Sharp filed a petition for writ of mandate challenging the January 25, 2010 order which we denied without a hearing. Sharp filed a petition for review with the California Supreme Court. The Supreme Court granted review and transferred the case to this court with instructions to vacate our order denying Sharp's petition and direct the superior court to show cause why the writ should not be granted.
Construction and Application of Section 1054.3(b)
Section 1054.3(b) provides in part that "[u]nlessotherwise specifically addressed by an existing provision of law, whenever a defendant in a criminal action . . . places in issue his or her mental state at any phase of the criminal action . . . through the proposed testimony of any mental health expert, upon timely request by the prosecution, the court may order that the defendant . . . submit to examination by a prosecution-retained mental health expert." (Italics added.) The central issue on this appeal is whether the subject of court-ordered mental examinations by prosecution experts is "otherwise specifically addressed by" section 1027 which establishes a procedure for the appointment of mental health experts in insanity cases.
We conclude that the trial court's authority to order a mental health examination by an expert retained by the prosecution is not "specifically addressed" by section 1027. Accordingly, section 1054.3(b) authorizes a trial court to order a defendant who pleads NGRI to submit to a psychiatric examination by a prosecution-retained expert.
Section 1054.3(b) authorizes a trial court to order a defendant to "submit to examination by a prosecution-retained mental health expert" whenever a defendant "places in issue his or her mental state at any phase of the criminal action." (§ 1054.3, subd. (b)(1).) Section 1027 provides for the appointment of mental health experts to conduct mental examinations of a defendant who pleads NGRI, describes the content of written reports by the appointed experts, and obligates the experts if summoned to testify at the sanity trial.*fn4 Section 1027 does not permit, prohibit, or expressly consider the matter of mental health examinations by a "prosecution-retained mental health expert." But, section 1027 does permit the introduction of other evidence of a defendant's mental status, indicating that the procedures expressly provided in section 1027 are not intended to be the exclusive source of evidence in a sanity determination. (§ 1027, subd. (d).) As we shall explain, application of section 1054.3(b) to cases in which a NGRI plea has been entered advances the intent of section 1054.3(b), and is fully consistent with the language and purpose of section 1027.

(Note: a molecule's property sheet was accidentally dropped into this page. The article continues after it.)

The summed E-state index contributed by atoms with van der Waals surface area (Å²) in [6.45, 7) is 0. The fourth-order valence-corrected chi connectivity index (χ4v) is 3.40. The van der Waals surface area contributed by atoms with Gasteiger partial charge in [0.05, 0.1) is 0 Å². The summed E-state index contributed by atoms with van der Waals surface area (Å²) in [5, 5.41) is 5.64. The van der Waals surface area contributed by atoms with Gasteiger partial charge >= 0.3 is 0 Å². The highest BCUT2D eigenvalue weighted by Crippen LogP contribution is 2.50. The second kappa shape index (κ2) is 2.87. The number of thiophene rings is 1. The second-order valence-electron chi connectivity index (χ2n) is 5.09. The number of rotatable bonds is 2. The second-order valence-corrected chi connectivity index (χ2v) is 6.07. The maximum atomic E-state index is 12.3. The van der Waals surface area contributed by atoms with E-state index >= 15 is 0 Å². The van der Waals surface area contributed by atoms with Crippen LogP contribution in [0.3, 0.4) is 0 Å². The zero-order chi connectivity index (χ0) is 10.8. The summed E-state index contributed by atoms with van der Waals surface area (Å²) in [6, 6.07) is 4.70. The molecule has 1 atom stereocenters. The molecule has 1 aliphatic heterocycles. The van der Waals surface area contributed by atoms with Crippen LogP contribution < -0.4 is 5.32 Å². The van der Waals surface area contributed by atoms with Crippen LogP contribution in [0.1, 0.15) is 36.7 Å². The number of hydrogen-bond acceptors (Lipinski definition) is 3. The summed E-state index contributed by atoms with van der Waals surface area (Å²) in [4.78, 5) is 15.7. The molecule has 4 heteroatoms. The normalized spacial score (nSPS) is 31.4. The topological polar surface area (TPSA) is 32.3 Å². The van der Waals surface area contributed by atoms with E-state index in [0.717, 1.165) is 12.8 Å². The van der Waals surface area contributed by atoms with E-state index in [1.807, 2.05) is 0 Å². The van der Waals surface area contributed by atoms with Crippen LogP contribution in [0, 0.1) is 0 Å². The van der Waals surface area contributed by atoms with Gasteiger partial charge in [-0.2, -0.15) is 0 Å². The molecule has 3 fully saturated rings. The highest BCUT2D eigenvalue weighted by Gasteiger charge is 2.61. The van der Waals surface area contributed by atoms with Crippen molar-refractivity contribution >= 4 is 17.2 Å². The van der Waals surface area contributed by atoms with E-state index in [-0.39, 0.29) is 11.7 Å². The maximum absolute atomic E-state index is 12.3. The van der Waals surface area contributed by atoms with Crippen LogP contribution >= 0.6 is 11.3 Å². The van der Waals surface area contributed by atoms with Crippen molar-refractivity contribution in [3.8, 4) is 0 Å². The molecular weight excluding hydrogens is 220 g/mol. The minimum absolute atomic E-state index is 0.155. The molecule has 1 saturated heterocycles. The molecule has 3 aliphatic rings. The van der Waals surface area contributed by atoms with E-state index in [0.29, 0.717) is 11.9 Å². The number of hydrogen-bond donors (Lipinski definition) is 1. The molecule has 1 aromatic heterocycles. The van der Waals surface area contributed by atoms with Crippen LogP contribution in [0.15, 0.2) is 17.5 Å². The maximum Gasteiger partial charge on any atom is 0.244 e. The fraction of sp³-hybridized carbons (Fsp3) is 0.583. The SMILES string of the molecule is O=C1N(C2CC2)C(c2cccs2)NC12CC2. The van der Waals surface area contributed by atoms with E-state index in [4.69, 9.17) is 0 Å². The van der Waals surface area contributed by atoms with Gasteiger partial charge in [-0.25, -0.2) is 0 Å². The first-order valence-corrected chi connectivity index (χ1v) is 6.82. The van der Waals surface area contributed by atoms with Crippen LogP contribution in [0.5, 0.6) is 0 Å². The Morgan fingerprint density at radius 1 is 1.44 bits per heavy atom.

The rules governing statutory interpretation are well established. The fundamental objective is to ascertain and effectuate legislative intent. (People v. Trevino (2001) 26 Cal.4th 237, 240.) If the words of a statute given their usual and ordinary meaning are clear and unambiguous, there is no further need for interpretation. (Id. at p. 241; People v. Woodhead (1987) 43 Cal.3d 1002, 1007.) If the statutory language is ambiguous, courts must adopt a construction of those words that best harmonizes the statute internally and with other related statutes. (People v. Ferrer (2010) 184 Cal.App.4th 873, 880.) In so doing, courts ...